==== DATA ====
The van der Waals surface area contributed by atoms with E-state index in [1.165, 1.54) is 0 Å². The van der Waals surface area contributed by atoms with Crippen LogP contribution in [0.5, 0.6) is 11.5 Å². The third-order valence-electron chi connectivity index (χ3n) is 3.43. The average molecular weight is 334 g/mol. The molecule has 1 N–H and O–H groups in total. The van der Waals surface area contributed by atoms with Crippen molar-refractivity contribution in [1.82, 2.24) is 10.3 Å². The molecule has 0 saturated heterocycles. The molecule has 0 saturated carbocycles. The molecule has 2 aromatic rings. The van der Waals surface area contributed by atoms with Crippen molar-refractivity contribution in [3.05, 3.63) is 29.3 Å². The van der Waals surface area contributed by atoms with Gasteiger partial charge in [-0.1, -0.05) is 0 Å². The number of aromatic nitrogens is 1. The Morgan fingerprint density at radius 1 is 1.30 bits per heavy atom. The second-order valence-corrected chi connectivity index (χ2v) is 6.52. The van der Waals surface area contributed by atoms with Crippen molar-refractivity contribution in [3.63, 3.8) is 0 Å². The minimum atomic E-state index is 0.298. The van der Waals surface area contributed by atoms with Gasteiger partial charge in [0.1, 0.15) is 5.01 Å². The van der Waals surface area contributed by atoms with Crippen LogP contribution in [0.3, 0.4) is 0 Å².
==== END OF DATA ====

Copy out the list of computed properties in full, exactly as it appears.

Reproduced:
The van der Waals surface area contributed by atoms with E-state index in [1.165, 1.54) is 0 Å². The van der Waals surface area contributed by atoms with Crippen LogP contribution in [0.5, 0.6) is 11.5 Å². The third-order valence-electron chi connectivity index (χ3n) is 3.43. The average molecular weight is 334 g/mol. The molecule has 1 N–H and O–H groups in total. The van der Waals surface area contributed by atoms with Crippen molar-refractivity contribution in [1.82, 2.24) is 10.3 Å². The molecule has 0 saturated heterocycles. The molecule has 0 saturated carbocycles. The molecule has 2 aromatic rings. The van der Waals surface area contributed by atoms with Crippen molar-refractivity contribution in [3.05, 3.63) is 29.3 Å². The van der Waals surface area contributed by atoms with Gasteiger partial charge in [-0.1, -0.05) is 0 Å². The number of aromatic nitrogens is 1. The Morgan fingerprint density at radius 1 is 1.30 bits per heavy atom. The second-order valence-corrected chi connectivity index (χ2v) is 6.52. The van der Waals surface area contributed by atoms with Crippen molar-refractivity contribution in [3.63, 3.8) is 0 Å². The minimum atomic E-state index is 0.298. The van der Waals surface area contributed by atoms with Gasteiger partial charge in [0.1, 0.15) is 5.01 Å². The van der Waals surface area contributed by atoms with Crippen LogP contribution in [0.3, 0.4) is 0 Å².